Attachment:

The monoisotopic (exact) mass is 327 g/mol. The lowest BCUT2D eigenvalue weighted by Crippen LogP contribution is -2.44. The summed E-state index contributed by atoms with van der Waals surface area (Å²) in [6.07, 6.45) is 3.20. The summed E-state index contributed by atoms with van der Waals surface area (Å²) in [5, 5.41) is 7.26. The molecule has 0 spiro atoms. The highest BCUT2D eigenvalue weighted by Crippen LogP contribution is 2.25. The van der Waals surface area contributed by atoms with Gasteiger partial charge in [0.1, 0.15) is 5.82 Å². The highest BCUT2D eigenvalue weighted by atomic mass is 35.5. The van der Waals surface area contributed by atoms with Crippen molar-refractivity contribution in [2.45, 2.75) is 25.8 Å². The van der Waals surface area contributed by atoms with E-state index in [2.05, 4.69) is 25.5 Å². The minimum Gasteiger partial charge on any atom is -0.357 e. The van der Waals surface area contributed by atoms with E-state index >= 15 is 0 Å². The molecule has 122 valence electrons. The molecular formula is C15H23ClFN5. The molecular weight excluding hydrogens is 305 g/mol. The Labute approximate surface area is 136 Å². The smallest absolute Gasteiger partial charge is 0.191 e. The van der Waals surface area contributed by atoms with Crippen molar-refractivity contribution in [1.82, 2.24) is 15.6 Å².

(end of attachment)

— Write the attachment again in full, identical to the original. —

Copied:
The monoisotopic (exact) mass is 327 g/mol. The lowest BCUT2D eigenvalue weighted by Crippen LogP contribution is -2.44. The summed E-state index contributed by atoms with van der Waals surface area (Å²) in [6.07, 6.45) is 3.20. The summed E-state index contributed by atoms with van der Waals surface area (Å²) in [5, 5.41) is 7.26. The molecule has 0 spiro atoms. The highest BCUT2D eigenvalue weighted by Crippen LogP contribution is 2.25. The van der Waals surface area contributed by atoms with Gasteiger partial charge in [0.1, 0.15) is 5.82 Å². The highest BCUT2D eigenvalue weighted by atomic mass is 35.5. The van der Waals surface area contributed by atoms with Crippen molar-refractivity contribution in [2.45, 2.75) is 25.8 Å². The van der Waals surface area contributed by atoms with E-state index in [2.05, 4.69) is 25.5 Å². The minimum Gasteiger partial charge on any atom is -0.357 e. The van der Waals surface area contributed by atoms with E-state index >= 15 is 0 Å². The molecule has 122 valence electrons. The molecular formula is C15H23ClFN5. The molecular weight excluding hydrogens is 305 g/mol. The Labute approximate surface area is 136 Å². The smallest absolute Gasteiger partial charge is 0.191 e. The van der Waals surface area contributed by atoms with Crippen molar-refractivity contribution in [1.82, 2.24) is 15.6 Å².